He adds: “I think in any corporation that sets out measurable goals for operating at a high level of corporate social responsibility, internal auditors can play an important role in assessing the risks and controls associated with these goals and the strategies and tactics put in place to attain them, as well as the integrity of the resulting performance reporting.” [5] What is Strategic Corporate Social Responsibility? By taking a strategic approach, companies can determine what activities they have the resources to devote to being socially responsible and can choose that which will strengthen their competitive advantage. [6] Another positive impact corporate social responsibility has on nonprofit organizations is the possibility of corporate partnerships. [7]

Strategic CSR (or mere corporate social performance ) involves actions that appear to be motivated by higher social purposes and are, in fact, motivated by profits, noted Orts. [8] It is very important to remember, cautioned Webb, that if businesses do not make money, they are not going to be able to engage in social responsibility; therefore, wealth creation does remain the main objective for business. [8] There is broad agreement that for the future, chief audit executives need to ensure that social responsibility is on the board’s agenda of corporate governance issues. [5] “For a bottom-line company like Wal-Mart, that was a significant step,” observes Bruce K. Packard, a corporate attorney at Dallas-based law firm Davis Munck P.C. who has advised several boards and audit committees concerning their codes of social responsibility. [5]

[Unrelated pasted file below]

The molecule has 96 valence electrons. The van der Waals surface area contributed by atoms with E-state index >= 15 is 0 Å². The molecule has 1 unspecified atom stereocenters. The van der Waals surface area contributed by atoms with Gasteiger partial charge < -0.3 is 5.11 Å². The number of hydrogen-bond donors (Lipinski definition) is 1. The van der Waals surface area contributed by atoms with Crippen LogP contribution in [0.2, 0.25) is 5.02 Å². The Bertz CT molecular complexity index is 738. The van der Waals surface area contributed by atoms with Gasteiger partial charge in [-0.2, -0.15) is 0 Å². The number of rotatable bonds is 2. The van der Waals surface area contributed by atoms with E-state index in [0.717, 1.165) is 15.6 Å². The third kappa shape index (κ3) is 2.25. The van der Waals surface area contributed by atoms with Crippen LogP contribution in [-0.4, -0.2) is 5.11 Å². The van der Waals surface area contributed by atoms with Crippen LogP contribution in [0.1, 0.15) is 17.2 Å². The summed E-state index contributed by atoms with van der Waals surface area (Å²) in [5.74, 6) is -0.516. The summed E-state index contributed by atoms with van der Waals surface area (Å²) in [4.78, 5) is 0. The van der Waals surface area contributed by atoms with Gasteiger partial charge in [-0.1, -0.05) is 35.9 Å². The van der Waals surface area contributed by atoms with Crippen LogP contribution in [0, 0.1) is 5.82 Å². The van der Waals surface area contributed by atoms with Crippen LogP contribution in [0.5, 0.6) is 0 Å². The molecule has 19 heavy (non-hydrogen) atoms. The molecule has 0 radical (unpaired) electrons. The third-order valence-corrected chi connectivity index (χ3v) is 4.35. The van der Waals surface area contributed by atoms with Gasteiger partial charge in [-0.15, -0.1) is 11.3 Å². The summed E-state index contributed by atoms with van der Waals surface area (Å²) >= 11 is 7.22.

Our 5-year corporate social responsibility commitment and goals are focused on 3 priorities: diversity and social inclusion, economic empowerment, and environmental sustainability. [9] SAN FRANCISCO–( BUSINESS WIRE )–Wells Fargo & Company (NYSE: WFC) announced today an integrated, company-wide corporate social responsibility (CSR) strategy to address global social, economic, and environmental challenges over the next five years through products and services, culture and operations, and philanthropy. [10] Our 2017 Corporate Social Responsibility report has been prepared in accordance with the Core option of the Global Reporting Initiative (GRI) Standards Sustainability Reporting Guidelines. [9]

There are upwards of 50 global and domestic guidelines by which companies can measure their social responsibility efforts. [5] The following 10 companies stand out as prime examples of how social responsibility can be productively coupled with sound strategies to advance goodwill, while building sustainable and impressive businesses. [5]